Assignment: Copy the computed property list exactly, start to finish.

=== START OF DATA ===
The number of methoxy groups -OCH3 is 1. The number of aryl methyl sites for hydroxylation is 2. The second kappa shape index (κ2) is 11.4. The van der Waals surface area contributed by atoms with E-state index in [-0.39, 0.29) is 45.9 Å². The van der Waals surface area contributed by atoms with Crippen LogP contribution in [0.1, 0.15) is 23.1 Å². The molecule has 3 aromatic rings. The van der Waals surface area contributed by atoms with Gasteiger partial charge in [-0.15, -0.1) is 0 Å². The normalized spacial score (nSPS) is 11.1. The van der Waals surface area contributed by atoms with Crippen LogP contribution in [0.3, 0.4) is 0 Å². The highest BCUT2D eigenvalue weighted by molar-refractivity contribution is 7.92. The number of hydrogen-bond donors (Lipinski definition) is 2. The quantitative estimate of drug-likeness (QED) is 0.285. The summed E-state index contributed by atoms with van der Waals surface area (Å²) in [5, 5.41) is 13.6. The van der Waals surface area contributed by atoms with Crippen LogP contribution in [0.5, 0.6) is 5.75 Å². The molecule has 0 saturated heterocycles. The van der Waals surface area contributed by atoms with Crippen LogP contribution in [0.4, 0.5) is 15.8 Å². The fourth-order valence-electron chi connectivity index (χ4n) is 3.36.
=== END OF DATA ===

The number of methoxy groups -OCH3 is 1. The number of aryl methyl sites for hydroxylation is 2. The second kappa shape index (κ2) is 11.4. The van der Waals surface area contributed by atoms with E-state index in [-0.39, 0.29) is 45.9 Å². The van der Waals surface area contributed by atoms with Crippen LogP contribution in [0.1, 0.15) is 23.1 Å². The molecule has 3 aromatic rings. The van der Waals surface area contributed by atoms with Gasteiger partial charge in [-0.15, -0.1) is 0 Å². The normalized spacial score (nSPS) is 11.1. The van der Waals surface area contributed by atoms with Crippen LogP contribution in [0.3, 0.4) is 0 Å². The highest BCUT2D eigenvalue weighted by molar-refractivity contribution is 7.92. The number of hydrogen-bond donors (Lipinski definition) is 2. The quantitative estimate of drug-likeness (QED) is 0.285. The summed E-state index contributed by atoms with van der Waals surface area (Å²) in [5, 5.41) is 13.6. The van der Waals surface area contributed by atoms with Crippen LogP contribution in [0.5, 0.6) is 5.75 Å². The molecule has 0 saturated heterocycles. The van der Waals surface area contributed by atoms with Crippen LogP contribution in [0.4, 0.5) is 15.8 Å². The fourth-order valence-electron chi connectivity index (χ4n) is 3.36.